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New mechanism that senses the mechanical vibrations of the cells and controls cellular plasticity.

Discovery of a new mechanism that senses the mechanical vibrations of the cells and controls cellular plasticity: A step forward in the understanding of cancer metastasis, stem cells and the ageing-associated diseases

This interdisciplinary research effort, conducted jointly by the Institute of Molecular and Translational Medicine, Faculty of Medicine and Dentistry, Palacky University Olomouc and Institute of Molecular Genetics, Czech Academy of Sciences in Prague, together with research Institutes in Milano, Singapore and Denmark, has identified the ATR protein, known for its role as DNA defender and tumor suppressor, as the engine of cellular plasticity. This completely unexpected role has important implications for the understanding of metastasis and stem cells, including the serious stem cell-associated diseases of advanced age. The discovery published in Cell (on July 31, 2014), one of the most prestigious global biomedical journals, was made due to international collaboration, by combining advanced microscopy, molecular biology and mechanical engineering and electrophysiology techniques.

Cellular plasticity: cells use it as a defense mechanism and for migration; however, the molecular aspects behind this characteristic are still largely a mystery. Research published today in Cell and conducted at several laboratories, and headed by Prof. Marco Foiani from Milano and Prof. Jiri Bartek at the IMTM/UPOL and IMG/AVCR has just identified the protein that gives cells the gift of plasticity. The protagonist of this discovery is the ATR protein, already known for its crucial role as a damage sensor in DNA repair processes and, therefore in tumor suppression. In fact, the function of the ATR protein is to provide a cellular ‘alarm’ that warns of DNA damage and activates p53, known as "guardian of the genome" because of its role in preserving genomic stability by preventing mutations and therefore cancer.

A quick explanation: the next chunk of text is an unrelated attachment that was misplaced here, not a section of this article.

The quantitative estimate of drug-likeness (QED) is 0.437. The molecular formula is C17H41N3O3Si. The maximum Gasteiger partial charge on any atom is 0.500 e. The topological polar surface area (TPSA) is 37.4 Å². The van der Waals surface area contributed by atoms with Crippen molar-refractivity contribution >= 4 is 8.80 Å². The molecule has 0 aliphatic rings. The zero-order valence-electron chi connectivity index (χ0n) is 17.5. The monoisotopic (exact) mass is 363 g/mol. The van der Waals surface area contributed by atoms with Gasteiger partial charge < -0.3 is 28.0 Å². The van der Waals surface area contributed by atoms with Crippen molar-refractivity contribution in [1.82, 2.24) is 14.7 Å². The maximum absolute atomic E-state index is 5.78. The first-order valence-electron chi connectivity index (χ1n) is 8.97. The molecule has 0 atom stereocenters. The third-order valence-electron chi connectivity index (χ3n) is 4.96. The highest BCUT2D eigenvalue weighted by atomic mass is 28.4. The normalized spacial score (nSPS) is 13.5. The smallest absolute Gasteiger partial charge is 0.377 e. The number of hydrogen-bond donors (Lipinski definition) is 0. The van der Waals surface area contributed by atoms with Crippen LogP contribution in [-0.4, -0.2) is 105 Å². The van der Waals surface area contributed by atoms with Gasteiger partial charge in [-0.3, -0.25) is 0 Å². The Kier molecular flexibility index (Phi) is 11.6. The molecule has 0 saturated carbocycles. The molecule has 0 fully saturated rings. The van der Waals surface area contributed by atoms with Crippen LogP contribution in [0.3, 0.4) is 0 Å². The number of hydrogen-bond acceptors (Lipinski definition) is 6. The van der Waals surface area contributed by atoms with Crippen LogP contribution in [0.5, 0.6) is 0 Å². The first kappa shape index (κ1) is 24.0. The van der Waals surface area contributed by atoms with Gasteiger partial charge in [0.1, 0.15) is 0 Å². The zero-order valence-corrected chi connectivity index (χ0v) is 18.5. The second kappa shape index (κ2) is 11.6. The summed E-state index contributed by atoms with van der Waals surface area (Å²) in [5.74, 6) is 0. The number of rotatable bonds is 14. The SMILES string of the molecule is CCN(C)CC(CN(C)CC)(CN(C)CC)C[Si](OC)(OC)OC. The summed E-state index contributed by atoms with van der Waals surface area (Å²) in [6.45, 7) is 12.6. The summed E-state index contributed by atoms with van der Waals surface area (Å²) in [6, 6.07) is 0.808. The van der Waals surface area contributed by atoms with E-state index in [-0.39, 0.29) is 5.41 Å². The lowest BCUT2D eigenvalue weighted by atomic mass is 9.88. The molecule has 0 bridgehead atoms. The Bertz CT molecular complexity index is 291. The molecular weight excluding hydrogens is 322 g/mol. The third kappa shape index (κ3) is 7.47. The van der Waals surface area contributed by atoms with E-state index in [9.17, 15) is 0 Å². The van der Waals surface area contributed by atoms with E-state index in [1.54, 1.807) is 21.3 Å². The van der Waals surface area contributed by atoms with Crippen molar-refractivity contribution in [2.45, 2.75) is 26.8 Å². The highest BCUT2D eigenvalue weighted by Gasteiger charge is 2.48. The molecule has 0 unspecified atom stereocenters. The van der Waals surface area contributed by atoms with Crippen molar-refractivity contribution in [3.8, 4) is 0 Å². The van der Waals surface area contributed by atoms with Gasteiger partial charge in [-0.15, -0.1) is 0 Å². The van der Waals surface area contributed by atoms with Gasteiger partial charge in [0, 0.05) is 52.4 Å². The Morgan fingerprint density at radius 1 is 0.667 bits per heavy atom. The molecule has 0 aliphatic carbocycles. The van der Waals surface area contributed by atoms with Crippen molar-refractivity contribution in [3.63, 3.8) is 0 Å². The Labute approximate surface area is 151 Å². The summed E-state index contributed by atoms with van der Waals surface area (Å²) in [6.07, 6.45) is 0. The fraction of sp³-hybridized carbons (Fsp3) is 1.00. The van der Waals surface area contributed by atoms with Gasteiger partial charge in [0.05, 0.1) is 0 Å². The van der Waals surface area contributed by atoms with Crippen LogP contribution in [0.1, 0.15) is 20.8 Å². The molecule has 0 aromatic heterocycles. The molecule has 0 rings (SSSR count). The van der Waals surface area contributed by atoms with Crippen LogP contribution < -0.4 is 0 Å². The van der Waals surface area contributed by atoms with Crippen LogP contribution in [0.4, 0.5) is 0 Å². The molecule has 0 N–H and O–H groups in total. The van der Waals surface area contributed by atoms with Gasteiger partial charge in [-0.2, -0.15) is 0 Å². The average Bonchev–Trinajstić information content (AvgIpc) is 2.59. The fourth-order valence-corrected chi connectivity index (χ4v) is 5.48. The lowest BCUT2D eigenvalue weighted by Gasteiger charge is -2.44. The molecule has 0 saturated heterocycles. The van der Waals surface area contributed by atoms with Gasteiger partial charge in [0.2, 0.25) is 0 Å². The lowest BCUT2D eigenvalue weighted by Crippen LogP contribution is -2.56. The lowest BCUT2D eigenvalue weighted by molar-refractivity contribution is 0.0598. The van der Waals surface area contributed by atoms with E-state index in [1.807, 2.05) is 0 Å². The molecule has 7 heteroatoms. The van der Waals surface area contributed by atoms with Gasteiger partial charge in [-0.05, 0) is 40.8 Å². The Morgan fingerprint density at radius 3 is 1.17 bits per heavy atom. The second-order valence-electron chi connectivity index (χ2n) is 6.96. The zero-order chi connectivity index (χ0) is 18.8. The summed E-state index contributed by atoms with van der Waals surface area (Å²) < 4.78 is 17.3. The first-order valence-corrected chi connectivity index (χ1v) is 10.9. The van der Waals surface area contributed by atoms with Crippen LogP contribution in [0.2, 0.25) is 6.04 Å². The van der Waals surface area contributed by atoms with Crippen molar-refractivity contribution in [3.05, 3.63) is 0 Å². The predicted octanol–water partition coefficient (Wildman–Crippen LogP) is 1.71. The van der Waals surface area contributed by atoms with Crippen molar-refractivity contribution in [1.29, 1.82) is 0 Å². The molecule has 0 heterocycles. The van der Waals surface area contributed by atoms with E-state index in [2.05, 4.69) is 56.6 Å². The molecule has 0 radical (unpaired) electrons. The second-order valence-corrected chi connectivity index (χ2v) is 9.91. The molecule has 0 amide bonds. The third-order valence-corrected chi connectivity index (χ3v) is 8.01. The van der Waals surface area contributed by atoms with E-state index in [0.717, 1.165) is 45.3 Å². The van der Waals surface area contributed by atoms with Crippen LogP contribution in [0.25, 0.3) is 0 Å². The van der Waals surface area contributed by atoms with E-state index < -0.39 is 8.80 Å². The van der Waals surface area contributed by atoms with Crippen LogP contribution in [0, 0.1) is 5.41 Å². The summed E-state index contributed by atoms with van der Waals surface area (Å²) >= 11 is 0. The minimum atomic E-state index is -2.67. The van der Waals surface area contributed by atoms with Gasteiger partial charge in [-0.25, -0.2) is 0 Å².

But research conducted using engineering techniques and published today in Cell reveals a completely new role for ATR: whenever cells undergo mechanical stress, either from inside the nucleus (such as changes in chromosome condensation during cell cycle) or from outside of the cell, ATR senses the mechanical vibrations and immediately becomes activated and moves to the cell nuclear membrane. This newly discovered reaction of the cell provides the cell with plasticity to protect it from the stress. Thus, ATR would have a major role in modulating cellular plasticity, an important capacity both in the response to mechanical stress and during migration, for example during metastasis.

But there is more. The research reveals another unexpected aspect, which could have further implications for cancer research: we know that stem cells have a high level of plasticity that they gradually lose as they differentiate. The scientists behind this discovery published today in Cell propose that ATR and stem cell plasticity are closely linked together. In the future, the goal is to broaden our interdisciplinary research both in the area of tumor metastasis and in cellular differentiation and ageing-associated health issues, to look at the application of possible therapies.